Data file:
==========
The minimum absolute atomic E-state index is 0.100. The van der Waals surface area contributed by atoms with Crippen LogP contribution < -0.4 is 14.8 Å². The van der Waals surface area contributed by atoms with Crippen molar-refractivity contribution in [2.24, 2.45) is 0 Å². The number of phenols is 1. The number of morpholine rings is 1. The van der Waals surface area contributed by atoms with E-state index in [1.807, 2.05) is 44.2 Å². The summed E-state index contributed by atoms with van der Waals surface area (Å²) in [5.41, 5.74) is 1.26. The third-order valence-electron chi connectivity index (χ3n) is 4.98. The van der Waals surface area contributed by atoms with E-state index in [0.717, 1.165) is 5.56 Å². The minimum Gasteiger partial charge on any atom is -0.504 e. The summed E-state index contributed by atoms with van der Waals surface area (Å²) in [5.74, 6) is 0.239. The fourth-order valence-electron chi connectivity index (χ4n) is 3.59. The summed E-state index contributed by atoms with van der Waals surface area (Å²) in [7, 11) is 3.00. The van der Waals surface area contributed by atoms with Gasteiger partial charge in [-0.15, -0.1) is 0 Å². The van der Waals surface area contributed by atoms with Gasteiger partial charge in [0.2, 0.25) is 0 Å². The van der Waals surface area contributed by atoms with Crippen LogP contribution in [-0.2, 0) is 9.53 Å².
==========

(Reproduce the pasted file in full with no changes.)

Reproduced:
The minimum absolute atomic E-state index is 0.100. The van der Waals surface area contributed by atoms with Crippen LogP contribution < -0.4 is 14.8 Å². The van der Waals surface area contributed by atoms with Crippen molar-refractivity contribution in [2.24, 2.45) is 0 Å². The number of phenols is 1. The number of morpholine rings is 1. The van der Waals surface area contributed by atoms with E-state index in [1.807, 2.05) is 44.2 Å². The summed E-state index contributed by atoms with van der Waals surface area (Å²) in [5.41, 5.74) is 1.26. The third-order valence-electron chi connectivity index (χ3n) is 4.98. The van der Waals surface area contributed by atoms with E-state index in [0.717, 1.165) is 5.56 Å². The minimum Gasteiger partial charge on any atom is -0.504 e. The summed E-state index contributed by atoms with van der Waals surface area (Å²) in [5.74, 6) is 0.239. The fourth-order valence-electron chi connectivity index (χ4n) is 3.59. The summed E-state index contributed by atoms with van der Waals surface area (Å²) in [7, 11) is 3.00. The van der Waals surface area contributed by atoms with Gasteiger partial charge in [-0.15, -0.1) is 0 Å². The van der Waals surface area contributed by atoms with Gasteiger partial charge in [0.2, 0.25) is 0 Å². The van der Waals surface area contributed by atoms with Crippen LogP contribution in [-0.2, 0) is 9.53 Å².